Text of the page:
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  HOME | Peru

Exit Polls: Keiko Fujimori Wins Peruvian Vote, but Will Have to Face Run-Off
It is not clear at this stage who Fujimori will have to face in the run-off since former government minister Pedro Pablo Kuczynski and lawmaker Veronika Mendoza are in a technical tie for second place

LIMA – Popular Force presidential candidate Keiko Fujimori won a plurality in Peru’s presidential election on Sunday, but she will have to face off against one of her rivals in a run-off, according to exit polls released after the close of the precincts.

It is not clear at this stage who Fujimori will have to face in the run-off to succeed President Ollanta Humala since former government minister Pedro Pablo Kuczynski and lawmaker Veronika Mendoza are in a technical tie for second place.

According to the polling firm Ipsos, Fujimori received 37.8 percent of the votes, while Kuczynski, with the rightist Peruvians for Change, or PPK, party garnered 20.9 percent and Mendoza, with the leftist Broad Front, got 20.3 percent.

The private polling company GfK, meanwhile, said that Fujimori secured 39.9 percent of the votes, Kuczynski 20.6 percent and Mendoza 20.3 percent, while CPI reported that the daughter of imprisoned former President Alberto Fujimori received 39.1 percent to Kuczynski’s 19.7 percent and Mendoza’s 18.8 percent.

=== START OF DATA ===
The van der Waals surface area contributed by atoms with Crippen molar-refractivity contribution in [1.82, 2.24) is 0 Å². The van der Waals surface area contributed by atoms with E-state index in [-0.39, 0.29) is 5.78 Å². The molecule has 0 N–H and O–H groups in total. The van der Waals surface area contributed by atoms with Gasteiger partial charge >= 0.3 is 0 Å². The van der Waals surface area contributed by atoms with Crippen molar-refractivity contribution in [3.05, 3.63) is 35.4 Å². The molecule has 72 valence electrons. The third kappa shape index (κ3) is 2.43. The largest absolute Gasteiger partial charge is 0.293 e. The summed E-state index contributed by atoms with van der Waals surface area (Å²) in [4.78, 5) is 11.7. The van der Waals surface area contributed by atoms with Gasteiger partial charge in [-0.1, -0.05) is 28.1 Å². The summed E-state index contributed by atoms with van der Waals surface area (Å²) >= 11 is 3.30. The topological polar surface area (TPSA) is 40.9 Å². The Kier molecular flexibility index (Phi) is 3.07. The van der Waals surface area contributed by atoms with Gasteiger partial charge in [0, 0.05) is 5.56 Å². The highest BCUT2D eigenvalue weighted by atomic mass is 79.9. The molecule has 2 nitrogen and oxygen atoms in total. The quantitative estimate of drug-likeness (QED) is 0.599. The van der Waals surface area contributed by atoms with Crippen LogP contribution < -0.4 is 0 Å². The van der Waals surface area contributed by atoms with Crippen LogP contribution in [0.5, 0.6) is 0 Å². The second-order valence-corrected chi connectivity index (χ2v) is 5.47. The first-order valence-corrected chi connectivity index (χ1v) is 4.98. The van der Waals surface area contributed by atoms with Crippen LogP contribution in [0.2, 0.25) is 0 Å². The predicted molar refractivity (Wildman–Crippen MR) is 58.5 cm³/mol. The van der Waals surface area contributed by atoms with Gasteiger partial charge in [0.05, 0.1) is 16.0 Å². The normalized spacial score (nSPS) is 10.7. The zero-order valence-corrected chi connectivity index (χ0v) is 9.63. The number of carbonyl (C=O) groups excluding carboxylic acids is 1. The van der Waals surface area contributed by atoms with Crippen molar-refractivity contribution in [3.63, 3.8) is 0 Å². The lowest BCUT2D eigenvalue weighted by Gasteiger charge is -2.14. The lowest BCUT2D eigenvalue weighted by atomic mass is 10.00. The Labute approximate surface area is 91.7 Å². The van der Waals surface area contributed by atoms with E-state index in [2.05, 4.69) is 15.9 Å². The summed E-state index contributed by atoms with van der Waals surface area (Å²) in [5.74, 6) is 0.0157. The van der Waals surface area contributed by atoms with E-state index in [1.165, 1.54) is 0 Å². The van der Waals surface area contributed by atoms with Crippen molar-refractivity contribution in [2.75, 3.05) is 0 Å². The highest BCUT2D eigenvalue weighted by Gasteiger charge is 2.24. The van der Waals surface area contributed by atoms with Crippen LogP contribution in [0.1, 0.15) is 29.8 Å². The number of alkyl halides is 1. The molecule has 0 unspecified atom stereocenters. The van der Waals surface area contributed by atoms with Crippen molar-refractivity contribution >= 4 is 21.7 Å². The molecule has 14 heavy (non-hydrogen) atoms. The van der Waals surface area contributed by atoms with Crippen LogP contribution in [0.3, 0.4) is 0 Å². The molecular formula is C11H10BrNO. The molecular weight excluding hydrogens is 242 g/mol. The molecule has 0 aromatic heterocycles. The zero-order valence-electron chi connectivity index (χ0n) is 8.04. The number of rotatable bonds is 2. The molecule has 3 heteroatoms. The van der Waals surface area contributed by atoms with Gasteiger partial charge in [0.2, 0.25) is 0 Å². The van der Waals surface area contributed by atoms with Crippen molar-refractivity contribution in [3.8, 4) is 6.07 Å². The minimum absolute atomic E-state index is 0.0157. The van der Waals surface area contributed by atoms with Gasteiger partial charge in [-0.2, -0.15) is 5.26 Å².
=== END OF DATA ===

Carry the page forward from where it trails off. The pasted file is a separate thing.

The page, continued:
The winner will be sworn in on July 28, when Humala will finish his five-year term.

The unofficial tallies are the first to be released after the polling places closed on Sunday, with some 22 million Peruvians being called upon to vote.

All the polling firms show that Kuczynski and Mendoza are, at present, in a technical tie for second place, and the public must wait for word from the ONPE national elections office to begin issuing the official vote count figures around 9 p.m. local time.

ONPE chief Mariano Cucho acknowledged that some polling places had to open late and this will cause a delay in the vote count, the final version of which will be released on Monday.

The Defense Ministry deployed about 50,000 troops to provide security at the country’s more than 12,000 polling places and more than 500 observers from national and international organizations were on hand to monitor the election at different sites around the country.

The offices of president, two vice presidents, 130 congressmen and 15 Andean Parliament representatives are all in play in the election.

 

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